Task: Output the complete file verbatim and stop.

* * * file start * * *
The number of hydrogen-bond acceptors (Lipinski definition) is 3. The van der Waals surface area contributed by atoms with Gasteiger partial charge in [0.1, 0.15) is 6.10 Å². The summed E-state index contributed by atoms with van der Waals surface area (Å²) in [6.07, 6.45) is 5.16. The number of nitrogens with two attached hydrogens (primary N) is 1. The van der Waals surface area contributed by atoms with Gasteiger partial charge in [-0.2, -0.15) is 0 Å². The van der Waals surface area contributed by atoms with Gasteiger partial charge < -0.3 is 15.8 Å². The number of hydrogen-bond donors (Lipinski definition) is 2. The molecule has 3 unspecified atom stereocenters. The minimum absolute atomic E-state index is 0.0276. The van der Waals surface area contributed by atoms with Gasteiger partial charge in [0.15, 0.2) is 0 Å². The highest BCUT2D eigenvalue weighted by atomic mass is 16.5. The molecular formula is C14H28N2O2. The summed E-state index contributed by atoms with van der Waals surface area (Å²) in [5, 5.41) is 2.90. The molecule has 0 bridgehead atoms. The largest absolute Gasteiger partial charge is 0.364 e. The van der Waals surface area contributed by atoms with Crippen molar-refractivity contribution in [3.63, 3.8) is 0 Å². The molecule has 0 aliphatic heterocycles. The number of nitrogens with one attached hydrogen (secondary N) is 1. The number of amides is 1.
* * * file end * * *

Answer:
The number of hydrogen-bond acceptors (Lipinski definition) is 3. The van der Waals surface area contributed by atoms with Gasteiger partial charge in [0.1, 0.15) is 6.10 Å². The summed E-state index contributed by atoms with van der Waals surface area (Å²) in [6.07, 6.45) is 5.16. The number of nitrogens with two attached hydrogens (primary N) is 1. The van der Waals surface area contributed by atoms with Gasteiger partial charge in [-0.2, -0.15) is 0 Å². The van der Waals surface area contributed by atoms with Gasteiger partial charge < -0.3 is 15.8 Å². The number of hydrogen-bond donors (Lipinski definition) is 2. The molecule has 3 unspecified atom stereocenters. The minimum absolute atomic E-state index is 0.0276. The van der Waals surface area contributed by atoms with Gasteiger partial charge in [0.15, 0.2) is 0 Å². The highest BCUT2D eigenvalue weighted by atomic mass is 16.5. The molecular formula is C14H28N2O2. The summed E-state index contributed by atoms with van der Waals surface area (Å²) in [5, 5.41) is 2.90. The molecule has 0 bridgehead atoms. The largest absolute Gasteiger partial charge is 0.364 e. The van der Waals surface area contributed by atoms with Crippen molar-refractivity contribution in [3.63, 3.8) is 0 Å². The molecule has 0 aliphatic heterocycles. The number of nitrogens with one attached hydrogen (secondary N) is 1. The number of amides is 1.